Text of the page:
Having Learned From Best Friend Tom Holland, Harrison Osterfield Goes His Own in ‘The Irregulars’
It was early on that Harrison Osterfield learned the need for a thick skin in the pursuit of an acting career. He comes from an academically focused family and realized he wasn’t going to follow their footsteps at a young age, thinking maybe he’d try out the arts instead.
“I started doing school plays at school and doing musicals, and my granddad sort of famously said to me, at the dinner table one night, ‘You are on the road to disaster, but we support you all of the way,’” Osterfield recalls. “I was like, ‘Oh, thank you.’”
Osterfield was undeterred though, and stayed the course. After seeing the inner workings of Hollywood through the eyes of his best friend, Tom Holland, he’s now in the spotlight himself, starting with new Netflix series “The Irregulars.”
After completing drama school at 18, Osterfield was ready to hit the ground running but was struggling to find work straight away. Holland, his best friend, called him one day to say that the movie he was working on in Atlanta — a small little film called “Spider-Man: Homecoming” — allowed him an assistant, and would Osterfield want to come hang out on the set of a Marvel movie?
“To have that opportunity of going straight from drama school to one of these sets, not working as an actor, but learning from an experienced actor and just seeing how these big steps work, was a real amazing experience,” he says.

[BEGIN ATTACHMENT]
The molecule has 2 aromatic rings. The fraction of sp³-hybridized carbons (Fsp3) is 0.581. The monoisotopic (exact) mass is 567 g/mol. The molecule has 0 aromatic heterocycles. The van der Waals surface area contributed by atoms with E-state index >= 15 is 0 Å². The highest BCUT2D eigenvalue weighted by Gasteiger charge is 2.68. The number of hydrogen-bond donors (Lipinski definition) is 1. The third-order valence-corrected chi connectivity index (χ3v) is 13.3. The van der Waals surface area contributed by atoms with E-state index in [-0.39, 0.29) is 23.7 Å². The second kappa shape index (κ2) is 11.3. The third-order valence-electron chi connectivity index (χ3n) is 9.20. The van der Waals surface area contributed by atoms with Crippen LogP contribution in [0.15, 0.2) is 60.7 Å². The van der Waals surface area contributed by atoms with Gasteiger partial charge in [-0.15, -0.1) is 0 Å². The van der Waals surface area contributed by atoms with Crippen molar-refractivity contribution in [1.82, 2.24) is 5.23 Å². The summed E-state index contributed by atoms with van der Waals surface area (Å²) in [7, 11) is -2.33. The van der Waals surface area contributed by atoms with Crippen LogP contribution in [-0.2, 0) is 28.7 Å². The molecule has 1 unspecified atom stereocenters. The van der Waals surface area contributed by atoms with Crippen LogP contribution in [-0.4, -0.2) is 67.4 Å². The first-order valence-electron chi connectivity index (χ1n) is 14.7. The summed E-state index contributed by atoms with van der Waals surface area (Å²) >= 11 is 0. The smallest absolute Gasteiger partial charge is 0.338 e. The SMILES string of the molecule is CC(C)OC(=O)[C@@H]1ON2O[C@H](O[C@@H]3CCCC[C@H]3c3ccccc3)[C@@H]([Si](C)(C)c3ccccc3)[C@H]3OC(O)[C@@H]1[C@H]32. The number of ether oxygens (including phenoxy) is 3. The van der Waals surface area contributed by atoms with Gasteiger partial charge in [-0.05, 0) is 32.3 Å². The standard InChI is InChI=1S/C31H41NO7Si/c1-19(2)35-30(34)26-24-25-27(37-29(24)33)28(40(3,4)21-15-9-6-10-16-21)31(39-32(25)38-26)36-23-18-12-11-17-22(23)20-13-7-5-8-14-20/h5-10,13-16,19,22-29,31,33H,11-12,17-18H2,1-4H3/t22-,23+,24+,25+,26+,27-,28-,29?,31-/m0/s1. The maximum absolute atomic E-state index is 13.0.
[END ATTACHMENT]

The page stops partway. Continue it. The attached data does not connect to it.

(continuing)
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He spent the next year-and-a-half shadowing Holland, learning how to be an actor working on set in the process, until it came time for him to take a leap of faith.
“I said to [Holland], ‘Look, man, I’m going to try and make a go of this and see what happens,’” Osterfield says.
He first learned of “The Irregulars,” which is a Sherlock Holmes adaptation of sorts, through his agent, who suggested that the role he would be reading for was right up his alley.
“And I read the character description, it was ‘17’ — I was cool, love that — ‘incredibly smart’ — so that might be a bit difficult’ — ‘and also physically frail.’ And I was, like, that’s interesting to know what my agents think my perfect casting is,” Osterfield says. “But as soon as I read the script, I just fell in love with it.”
Harrison Osterfield in “The Irregulars.” Matt Squire
He was apprehensive about signing on to yet another Sherlock Holmes project, but after reading the first episode, he realized it was a completely alternative take on the classic narrative.
“It focuses on these five kids who were mentioned in the book for about four or five lines, but our showrunner has taken those four or five lines and created an eight-hour episodic extravaganza and draws from characters from the Sherlocks we’ve seen before and the adaptations, but focuses on these five kids who we don’t really know anything about,” Osterfield explains.
He doesn’t know what is next, aside from riding out the latest London lockdown from his flat, but he’s interested in something more sinister from the sweetness of his “Irregulars” character.
“The whole point of me acting is I want to be able to show that versatility and tell different stories and get people to connect with different characters,” he says. “So something that will switch my career on its head would be ideal.”
That said, if Marvel is looking for another Batman project, he does have a contest with Holland to settle.
“We’ve always had an argument of who would win against Spider-Man and Batman. But when your best mate becomes one of those characters, you’ve got to go and get the other character,” he says. “I’m trying to beef up a little bit and see about Batman in a few years.”
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